Sharona Margolin Halickman

Protecting those who are most vulnerable

In Parshat Mishpatim (Shmot 22:21) we are commanded: “You must not mistreat (lo t’anun) any widow or orphan.”

Rashi comments that nobody should be mistreated. Nevertheless, since widows and orphans are frequently mistreated, the Torah specifically points them out.

Rav Saadia Gaon explains that not mistreating includes not mistreating their bodies as well as their money and dealing with them fairly in a court of law.

According to Ibn Ezra, whoever sees someone mistreating a widow or an orphan and doesn’t go to help them is considered as if they themselves are mistreating them.

Although it may seem obvious to some of us, the Torah emphasizes the fact that we must not mistreat the widow and the orphan (as well as the convert) as they may not have anyone to stand up for them.

The same is true for many residents of nursing homes.

Over the past few weeks, an issue arose in Israel where many nursing homes have been exposed as not treating their residents properly. Security cameras are now being installed in Israel’s 120 nursing homes to make sure that if there is a case of abuse it will be caught. Unfortunately, there is a culture in long term care facilities to pay more attention to the needs of those residents who have family and friends checking up on them on a regular basis and neglecting those who don’t. It is the responsibility of all those who work in or visit nursing homes to speak up if they see residents being mistreated. This includes looking out for physical abuse, verbal abuse and theft.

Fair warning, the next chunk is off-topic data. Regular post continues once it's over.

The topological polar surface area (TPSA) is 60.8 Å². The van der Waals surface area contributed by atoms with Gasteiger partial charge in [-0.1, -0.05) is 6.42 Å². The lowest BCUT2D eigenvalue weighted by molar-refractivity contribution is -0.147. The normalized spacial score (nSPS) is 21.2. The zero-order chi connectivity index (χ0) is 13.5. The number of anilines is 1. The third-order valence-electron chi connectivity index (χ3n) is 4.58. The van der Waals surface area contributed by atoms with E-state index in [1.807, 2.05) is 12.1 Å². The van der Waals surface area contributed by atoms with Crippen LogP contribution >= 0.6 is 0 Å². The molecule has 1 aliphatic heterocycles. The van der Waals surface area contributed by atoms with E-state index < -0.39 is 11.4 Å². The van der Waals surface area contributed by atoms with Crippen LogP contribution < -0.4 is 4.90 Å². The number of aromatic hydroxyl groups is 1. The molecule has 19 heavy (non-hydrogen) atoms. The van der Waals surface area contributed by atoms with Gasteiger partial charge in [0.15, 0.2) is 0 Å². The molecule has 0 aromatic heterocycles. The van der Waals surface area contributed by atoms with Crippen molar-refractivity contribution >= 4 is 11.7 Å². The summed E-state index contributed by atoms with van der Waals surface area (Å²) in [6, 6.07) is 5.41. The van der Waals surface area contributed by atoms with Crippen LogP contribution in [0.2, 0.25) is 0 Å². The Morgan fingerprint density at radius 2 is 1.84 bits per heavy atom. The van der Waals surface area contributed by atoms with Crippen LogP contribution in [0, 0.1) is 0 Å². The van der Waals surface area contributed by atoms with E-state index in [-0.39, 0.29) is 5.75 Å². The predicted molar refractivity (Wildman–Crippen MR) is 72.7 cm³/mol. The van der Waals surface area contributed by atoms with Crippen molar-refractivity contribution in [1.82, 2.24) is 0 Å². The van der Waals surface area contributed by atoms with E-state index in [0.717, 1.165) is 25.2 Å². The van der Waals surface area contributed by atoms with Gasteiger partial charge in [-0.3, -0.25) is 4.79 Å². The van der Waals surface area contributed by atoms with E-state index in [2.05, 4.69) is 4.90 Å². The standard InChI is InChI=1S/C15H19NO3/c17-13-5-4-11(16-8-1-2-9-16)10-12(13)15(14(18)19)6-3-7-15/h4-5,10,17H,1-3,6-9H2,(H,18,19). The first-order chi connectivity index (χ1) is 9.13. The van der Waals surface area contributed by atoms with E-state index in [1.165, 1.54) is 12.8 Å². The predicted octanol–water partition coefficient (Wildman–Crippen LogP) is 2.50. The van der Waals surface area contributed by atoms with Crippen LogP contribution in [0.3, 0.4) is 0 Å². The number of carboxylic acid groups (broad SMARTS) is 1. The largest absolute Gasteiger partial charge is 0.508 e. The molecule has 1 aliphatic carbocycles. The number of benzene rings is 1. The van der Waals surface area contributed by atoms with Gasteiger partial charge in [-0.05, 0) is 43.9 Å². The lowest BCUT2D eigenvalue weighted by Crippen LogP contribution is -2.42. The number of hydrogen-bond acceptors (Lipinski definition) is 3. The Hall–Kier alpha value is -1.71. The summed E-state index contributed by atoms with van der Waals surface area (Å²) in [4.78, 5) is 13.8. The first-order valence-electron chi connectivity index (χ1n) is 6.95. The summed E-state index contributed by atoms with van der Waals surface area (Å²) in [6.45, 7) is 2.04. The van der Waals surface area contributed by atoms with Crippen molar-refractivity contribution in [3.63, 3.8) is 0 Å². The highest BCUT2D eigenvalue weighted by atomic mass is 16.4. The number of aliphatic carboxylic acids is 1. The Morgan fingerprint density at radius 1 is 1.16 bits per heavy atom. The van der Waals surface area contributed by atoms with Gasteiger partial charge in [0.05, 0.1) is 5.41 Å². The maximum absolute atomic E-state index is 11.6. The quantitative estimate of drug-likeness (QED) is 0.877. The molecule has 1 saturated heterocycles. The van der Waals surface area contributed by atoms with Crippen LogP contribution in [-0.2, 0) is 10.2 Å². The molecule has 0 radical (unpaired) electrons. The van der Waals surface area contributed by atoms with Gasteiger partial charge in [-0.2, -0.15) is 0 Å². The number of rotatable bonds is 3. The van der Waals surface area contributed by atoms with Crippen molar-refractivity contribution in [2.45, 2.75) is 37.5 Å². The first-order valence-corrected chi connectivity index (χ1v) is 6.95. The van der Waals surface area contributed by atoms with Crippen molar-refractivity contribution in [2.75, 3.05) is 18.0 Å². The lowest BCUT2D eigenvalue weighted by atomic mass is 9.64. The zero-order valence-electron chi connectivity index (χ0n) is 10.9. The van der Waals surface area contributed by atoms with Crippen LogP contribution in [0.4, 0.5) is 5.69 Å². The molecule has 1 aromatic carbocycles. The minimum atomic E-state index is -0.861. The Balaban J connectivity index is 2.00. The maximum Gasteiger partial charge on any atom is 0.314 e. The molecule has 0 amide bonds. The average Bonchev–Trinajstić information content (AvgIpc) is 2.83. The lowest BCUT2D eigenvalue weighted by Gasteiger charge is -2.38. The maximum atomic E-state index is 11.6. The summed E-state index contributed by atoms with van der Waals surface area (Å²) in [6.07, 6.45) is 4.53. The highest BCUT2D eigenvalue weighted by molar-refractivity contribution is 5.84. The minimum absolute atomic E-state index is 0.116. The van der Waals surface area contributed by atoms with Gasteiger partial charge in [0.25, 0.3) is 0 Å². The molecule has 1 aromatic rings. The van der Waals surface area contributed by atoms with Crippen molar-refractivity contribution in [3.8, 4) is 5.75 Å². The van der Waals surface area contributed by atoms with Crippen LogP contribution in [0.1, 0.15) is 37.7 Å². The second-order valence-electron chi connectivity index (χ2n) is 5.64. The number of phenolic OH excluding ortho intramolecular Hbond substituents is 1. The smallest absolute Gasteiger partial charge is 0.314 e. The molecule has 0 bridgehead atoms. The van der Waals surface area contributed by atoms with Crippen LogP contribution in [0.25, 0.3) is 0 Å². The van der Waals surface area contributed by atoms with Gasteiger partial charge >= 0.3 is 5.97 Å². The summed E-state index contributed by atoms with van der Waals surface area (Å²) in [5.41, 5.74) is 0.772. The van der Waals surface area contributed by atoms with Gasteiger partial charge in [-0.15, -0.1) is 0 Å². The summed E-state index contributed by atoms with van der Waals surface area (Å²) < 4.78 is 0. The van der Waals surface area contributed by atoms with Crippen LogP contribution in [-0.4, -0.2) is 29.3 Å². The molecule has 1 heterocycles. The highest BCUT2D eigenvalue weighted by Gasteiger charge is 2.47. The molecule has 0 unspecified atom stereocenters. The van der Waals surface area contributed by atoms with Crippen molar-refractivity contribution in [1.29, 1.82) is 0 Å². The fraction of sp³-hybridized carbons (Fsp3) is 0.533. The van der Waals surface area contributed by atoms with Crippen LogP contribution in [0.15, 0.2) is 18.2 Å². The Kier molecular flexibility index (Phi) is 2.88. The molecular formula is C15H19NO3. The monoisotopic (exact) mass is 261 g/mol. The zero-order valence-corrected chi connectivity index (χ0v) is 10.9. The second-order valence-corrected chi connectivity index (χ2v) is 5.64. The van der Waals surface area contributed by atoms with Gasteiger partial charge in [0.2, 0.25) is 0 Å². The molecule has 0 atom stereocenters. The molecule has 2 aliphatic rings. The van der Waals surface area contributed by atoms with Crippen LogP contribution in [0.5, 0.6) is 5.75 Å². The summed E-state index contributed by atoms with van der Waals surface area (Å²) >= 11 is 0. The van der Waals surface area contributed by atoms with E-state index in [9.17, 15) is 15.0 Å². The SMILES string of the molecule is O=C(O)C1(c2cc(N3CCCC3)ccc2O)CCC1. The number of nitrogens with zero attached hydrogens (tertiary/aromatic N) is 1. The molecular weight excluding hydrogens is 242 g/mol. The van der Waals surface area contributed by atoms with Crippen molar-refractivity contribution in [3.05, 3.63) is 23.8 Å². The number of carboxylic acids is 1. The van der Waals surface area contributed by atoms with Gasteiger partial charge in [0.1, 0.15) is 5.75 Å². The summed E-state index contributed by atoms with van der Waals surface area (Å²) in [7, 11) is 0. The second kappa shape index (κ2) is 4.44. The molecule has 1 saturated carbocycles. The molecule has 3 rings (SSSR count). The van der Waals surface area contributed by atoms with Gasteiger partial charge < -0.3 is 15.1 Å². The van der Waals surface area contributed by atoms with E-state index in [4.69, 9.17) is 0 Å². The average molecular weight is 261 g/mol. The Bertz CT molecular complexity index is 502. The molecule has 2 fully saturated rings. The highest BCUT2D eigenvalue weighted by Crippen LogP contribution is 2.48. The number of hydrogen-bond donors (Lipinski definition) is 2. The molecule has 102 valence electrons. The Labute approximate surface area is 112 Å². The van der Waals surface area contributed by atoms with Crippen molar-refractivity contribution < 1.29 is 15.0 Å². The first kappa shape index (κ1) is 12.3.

We must remember that if we don’t personally step in to help those who are vulnerable it is as if we too are mistreating them.

About the Author
Sharona holds a BA in Judaic Studies from Stern College and an MS in Jewish Education from Azrieli Graduate School, Yeshiva University. Sharona was the first Congregational Intern and Madricha Ruchanit at the Hebrew Institute of Riverdale, NY. After making aliya in 2004, Sharona founded Torat Reva Yerushalayim, a non profit organization based in Jerusalem which provides Torah study groups for students of all ages and backgrounds.
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